SciFi Weekend: The Big Reveal on Game of Thrones; Orphan Back; Person of Interest; DC & Marvel News; Star Trek; The Handmaid’s Tale

Game of Thrones Jon Snow

While technically a spoiler for those who have not seen lase week’s episode of Game of Thrones, there was little doubt that Jon Snow would return in some form. While he has returned to life, so far all we have seen is his eyes open and beyond that he might not be entirely the same. Vulture looks at some of the possibilities, including that his wounds might never heal or that he might not have his memories. They also speculate that his death might have terminated his vow to to the Night’s Watch which “shall not end until my death.” If so, this would allow him to take other roles, such as leading the North and/or returning to aide the surviving  Starks.

Regardless of what happens to him, Kit Harrington is happy that he no longer has to lie to everyone.

Orphan Black Donnie

Orphan Black started out the season with a bit of a reboot and simplification of all the various conspiracies. The show is always at its best in dealing with the characters as opposed to overly complex conspiracies. While Tatiana Maslany is generally the show, supporting characters do have a lot to add, such as seeing Donny and Felix posing as a gay couple as part of the investigation of one of those conspiracies. It got even better when Donnie called Alison to help him provide a sperm specimen with phone sex in yet another classic scene in this series.

Person of Interest returned for its final season on CBS. A sneak peak from Comic-Con is above. The AV Club spoke with executive produces Jonathan Nolan and Greg Plageman. Here is a portion:

The A.V. Club:Since the beginning, this show that’s ostensibly been about artificial intelligence is really about human connection. What’s it like to thread that needle and how has it evolved over time?

Jonathan Nolan: It’s a great question. And it’s a big challenge. I remember Greg and I talking from the beginning about the collision between the more esoteric ideas in the pilot and how we were going to draw emotions and humanism and a recurring interest from the audience out of all those ideas. There are a lot of ideas in the show, and it’s something I’m very proud of. It’s funny, it’s not a normal show for CBS, but people kind of found it, which is exciting.

That link between the big ideas of the show and the characters—we’ve concentrated on it so hard from the beginning, because we wanted to explore all these crazy ideas about the surveillance state, big data, and AI—and the collision of all of that on a personal level. And from the beginning, I’ve felt like there was a great connection there between big data and the kind of “normal” violent crimes that you find in a major city like New York. I’m just kind of fascinated by the idea of the collision of all of those things. But the thing that people keep tuning in for is the characters. Week in, week out, you’re looking not for ideas, necessarily, although it’s great when your shows have ideas in them, but for the characters to become extended family. Especially in broadcast TV, that’s what happens on that level: When you’re on weekly, your characters come back and you connect with them every week. So, as you said, threading that needle becomes the challenge throughout all five seasons.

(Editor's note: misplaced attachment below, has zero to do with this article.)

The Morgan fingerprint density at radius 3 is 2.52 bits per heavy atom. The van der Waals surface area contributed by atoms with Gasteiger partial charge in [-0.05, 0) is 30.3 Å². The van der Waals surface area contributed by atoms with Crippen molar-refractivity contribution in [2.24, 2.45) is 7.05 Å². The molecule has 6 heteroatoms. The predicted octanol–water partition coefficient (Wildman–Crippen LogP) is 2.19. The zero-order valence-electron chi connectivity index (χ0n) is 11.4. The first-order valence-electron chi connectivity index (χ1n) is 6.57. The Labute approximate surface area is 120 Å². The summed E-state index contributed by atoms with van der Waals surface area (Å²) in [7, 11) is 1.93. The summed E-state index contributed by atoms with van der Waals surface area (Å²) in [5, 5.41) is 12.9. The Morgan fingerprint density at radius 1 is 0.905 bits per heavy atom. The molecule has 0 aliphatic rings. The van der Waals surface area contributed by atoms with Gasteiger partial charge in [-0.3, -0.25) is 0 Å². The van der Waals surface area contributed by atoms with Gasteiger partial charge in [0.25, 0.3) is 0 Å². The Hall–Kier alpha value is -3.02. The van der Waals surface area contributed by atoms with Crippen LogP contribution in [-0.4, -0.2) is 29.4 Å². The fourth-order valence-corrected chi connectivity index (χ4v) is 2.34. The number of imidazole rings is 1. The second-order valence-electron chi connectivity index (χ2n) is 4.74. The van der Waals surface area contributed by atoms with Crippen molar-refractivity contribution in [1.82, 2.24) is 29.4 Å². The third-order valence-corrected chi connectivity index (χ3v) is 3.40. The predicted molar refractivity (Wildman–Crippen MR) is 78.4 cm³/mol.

AVC:One of the great things is how you were able to connect to The Machine, even on a very personal level. The Machine was gendered female, whereas Samaritan has stayed relatively genderless. Can you expand on that?

JN: I think the gender question, you know, they’re obviously connected. If you want to understand the impact that any SI, or super intelligence, will have—and it’s pat, but it’s accurate—but it’s as if there were no gods and we made them, right? God has often been gendered in the West in a masculine light, which is absurd, but it evolved sort of organically, talking about The Machine as a person. Finch always referred to The Machine as “it” or a thing, but for Root there’s always been more of a personal connection there, a belief in The Machine as a being. So her personification of it—sadly, in the West, we have to gender things to personify them—it seemed most apt that she would think of it in those terms. There’s also something else we’re doing with that: If you’ve paid close attention to the show and where we’re going, there’s a little bit of foreshadowing there as well.

AVC:It seems as though The Machine went through a rebellion phase when it really started to only speak through Root. Will this season be about The Machine becoming more mature in that sense and answering to everybody?